Going into more detail on the actual file formats you will use, the most common lossless types are TARGA images and PNG images. TARGA images, saved with the TGA extension, are larger files with 100% lossless results. What you see on your screen is what you get. Using the devshots_screenshot command will force you to use this format. The downside to this format is its size, which is rather large, and its poor compatibility with most programs outside of photo-editing programs. If your browser is compatable, you can view an example here. The PNG format, on the other hand, is a smaller, more internet friendly format while retaining a lossless process. I personally prefer PNGs, with their only drawback being slight banding in areas of extremely low contrast (such as dark, blurred, barely noticeable shadows), in which the compressing process will try to group all the colors together. I have almost never seen this happen, however. PNGs can be captured with FRAPS or a free alternative.
Final Copies & Uploading to the Web
When you’re finished with your editing and you are ready to upload your images to the web, you’re going to want to use a format that will yield a smaller file size. That said, you do **NOT want this to detract from the image’s quality. With that in mind, you’ve got 3 options.
1. Save it as a PNG
Mentioned above, the PNG format is a lossless format that retains a manageable file size. PNGs are good for threads/web pages focused on just that image, smaller images (720p or smaller), or images with few colors. Do not go into a large screenshot thread and post high resolution PNG images if you can avoid it. It isn’t a bannable offense, but PNGs are usually larger than 1 megabyte, and users with slow bandwidths will curse you. If you take your time and use compression intelligently, you can use a lossy compression method while maintaining almost the same quality (but cutting down file size by almost a half). For this, you would use…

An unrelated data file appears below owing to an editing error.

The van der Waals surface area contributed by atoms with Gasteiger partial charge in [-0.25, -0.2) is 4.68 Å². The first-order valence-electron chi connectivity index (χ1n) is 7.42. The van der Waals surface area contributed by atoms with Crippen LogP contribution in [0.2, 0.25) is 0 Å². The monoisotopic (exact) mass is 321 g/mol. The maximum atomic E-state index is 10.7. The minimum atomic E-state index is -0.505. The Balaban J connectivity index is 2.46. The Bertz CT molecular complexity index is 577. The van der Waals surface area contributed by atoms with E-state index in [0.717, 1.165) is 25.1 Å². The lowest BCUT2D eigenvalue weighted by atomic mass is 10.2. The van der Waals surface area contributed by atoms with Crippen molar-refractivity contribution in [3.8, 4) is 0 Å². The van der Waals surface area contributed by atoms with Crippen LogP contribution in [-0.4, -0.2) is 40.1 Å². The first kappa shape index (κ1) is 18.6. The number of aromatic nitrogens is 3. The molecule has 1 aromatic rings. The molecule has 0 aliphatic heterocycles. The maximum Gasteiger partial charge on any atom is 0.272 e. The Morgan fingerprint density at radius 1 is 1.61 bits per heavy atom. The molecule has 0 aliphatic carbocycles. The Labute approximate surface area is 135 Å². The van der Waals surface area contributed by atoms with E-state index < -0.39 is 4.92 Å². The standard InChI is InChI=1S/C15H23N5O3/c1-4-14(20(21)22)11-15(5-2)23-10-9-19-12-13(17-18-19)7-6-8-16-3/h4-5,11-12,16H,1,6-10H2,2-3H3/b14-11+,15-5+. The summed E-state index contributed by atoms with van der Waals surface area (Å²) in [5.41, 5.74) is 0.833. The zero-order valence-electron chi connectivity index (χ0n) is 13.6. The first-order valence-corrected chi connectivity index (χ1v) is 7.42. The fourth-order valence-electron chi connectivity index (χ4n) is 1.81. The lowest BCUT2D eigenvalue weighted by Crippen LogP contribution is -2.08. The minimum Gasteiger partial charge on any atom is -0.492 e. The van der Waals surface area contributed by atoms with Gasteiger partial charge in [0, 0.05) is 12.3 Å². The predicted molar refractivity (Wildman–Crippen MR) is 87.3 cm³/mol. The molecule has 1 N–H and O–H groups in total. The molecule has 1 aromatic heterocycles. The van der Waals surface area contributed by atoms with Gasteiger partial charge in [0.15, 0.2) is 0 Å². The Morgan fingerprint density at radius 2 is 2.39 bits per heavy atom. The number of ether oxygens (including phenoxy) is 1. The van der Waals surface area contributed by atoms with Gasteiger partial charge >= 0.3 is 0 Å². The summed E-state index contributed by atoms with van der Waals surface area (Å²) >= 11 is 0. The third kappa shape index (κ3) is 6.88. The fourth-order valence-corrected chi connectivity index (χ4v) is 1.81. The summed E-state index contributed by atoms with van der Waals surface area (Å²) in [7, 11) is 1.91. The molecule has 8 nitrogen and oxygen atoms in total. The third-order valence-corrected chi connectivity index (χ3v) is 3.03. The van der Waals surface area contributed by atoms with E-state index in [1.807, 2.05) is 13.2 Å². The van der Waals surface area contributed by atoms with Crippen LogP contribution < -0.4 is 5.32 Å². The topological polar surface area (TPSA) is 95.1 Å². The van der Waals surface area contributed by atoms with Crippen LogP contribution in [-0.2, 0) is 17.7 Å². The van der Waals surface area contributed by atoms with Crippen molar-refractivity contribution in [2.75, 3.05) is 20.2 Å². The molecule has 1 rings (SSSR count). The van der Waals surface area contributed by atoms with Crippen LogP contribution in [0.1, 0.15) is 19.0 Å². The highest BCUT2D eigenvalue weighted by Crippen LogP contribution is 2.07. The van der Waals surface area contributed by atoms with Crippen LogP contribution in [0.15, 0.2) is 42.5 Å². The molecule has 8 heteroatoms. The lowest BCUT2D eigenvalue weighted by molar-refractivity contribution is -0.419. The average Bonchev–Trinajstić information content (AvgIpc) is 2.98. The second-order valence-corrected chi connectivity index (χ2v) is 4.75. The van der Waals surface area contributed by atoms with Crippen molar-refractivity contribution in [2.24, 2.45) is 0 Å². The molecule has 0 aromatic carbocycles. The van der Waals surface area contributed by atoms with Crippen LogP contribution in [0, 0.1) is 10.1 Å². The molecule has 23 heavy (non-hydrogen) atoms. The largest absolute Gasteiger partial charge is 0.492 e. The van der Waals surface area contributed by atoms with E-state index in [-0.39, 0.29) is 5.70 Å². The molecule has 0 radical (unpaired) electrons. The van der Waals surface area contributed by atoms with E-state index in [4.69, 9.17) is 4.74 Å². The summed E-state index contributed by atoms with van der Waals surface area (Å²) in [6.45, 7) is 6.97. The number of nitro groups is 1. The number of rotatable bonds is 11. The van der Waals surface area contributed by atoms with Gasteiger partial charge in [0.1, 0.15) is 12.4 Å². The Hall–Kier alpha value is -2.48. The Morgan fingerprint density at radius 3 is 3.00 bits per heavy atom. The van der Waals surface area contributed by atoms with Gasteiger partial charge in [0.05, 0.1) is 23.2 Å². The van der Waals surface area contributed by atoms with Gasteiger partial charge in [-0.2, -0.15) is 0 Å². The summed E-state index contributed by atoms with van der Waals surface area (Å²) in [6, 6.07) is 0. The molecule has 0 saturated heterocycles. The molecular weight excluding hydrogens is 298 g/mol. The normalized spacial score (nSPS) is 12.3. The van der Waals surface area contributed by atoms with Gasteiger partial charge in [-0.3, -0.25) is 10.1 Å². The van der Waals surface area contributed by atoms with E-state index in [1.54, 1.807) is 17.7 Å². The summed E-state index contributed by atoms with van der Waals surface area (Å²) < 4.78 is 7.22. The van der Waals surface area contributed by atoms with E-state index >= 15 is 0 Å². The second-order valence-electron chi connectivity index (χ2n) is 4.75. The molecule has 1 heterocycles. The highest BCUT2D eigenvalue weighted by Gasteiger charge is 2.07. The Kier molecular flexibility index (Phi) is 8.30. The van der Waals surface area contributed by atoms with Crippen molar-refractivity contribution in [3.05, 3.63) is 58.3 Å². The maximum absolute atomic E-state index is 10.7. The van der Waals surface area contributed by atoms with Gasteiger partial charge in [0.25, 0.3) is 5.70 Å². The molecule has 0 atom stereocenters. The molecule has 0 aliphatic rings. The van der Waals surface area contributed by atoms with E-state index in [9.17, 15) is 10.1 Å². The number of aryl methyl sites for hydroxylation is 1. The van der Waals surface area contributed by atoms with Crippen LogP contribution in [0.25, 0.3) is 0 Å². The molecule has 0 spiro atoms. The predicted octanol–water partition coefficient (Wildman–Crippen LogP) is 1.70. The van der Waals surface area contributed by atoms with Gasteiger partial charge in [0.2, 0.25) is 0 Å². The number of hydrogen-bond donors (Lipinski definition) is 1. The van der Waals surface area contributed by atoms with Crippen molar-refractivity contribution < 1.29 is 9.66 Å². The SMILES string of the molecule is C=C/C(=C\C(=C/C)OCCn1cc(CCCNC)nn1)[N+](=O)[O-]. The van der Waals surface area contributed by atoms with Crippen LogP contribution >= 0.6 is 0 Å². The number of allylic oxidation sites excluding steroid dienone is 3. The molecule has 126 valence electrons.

2. Save it as a JPEG
The JPEG file format is a lossy one. It compresses images based on a number of factors, and based on settings and repeat compression, quality will be lost. However, filesizes are kept small, and if used intelligently, JPEGS CAN BE YOUR BEST FRIEND AND SHOULD BE USED OVER PNGS, unless you absolutely cannot afford to lose quality. This format is easily the most popular one on the internet because of its small file size, but due to rampant use, a lot of images end up with really bad compression. This usually happens when someone uses a poor program, low compression settings, or compresses images multiple times in the editing process. This can be avoided by using lossless formats while editing or capturing, then converting to JPEG when you are finished using a good program (such as this one by DVD Video Soft - nice quality, extremely simple, just watch out for the adware it tries to install ), OR by using the “Save for Web and Devices” feature in Photoshop, pictured below, at a higher setting (do NOT just “save as” a jpeg). Using appropriate JPEG etiquette, you can keep your images under 1/2 megabyte without sacrificing quality, or your low bandwidth friends. I strongly recommend you use this format - intelligently - when uploading final images to the web.
[SUP]This will become your best friend.[/SUP]
3. Save it as a GIF?**
I’m going to make this final portion short and simple. The GIF format compresses images by limiting colors and using patterns. The only time you should use this format is when you are using an animation (gif supports frame-by-frame animation), or very small images.
With all this in mind, hopefully this subforum will get less poorly compressed images, and PNG image dumps in the megathreads. I’ll leave you with a comparison to sum things up.
**GIF and PNG formats also support transparency, although PNGs are better!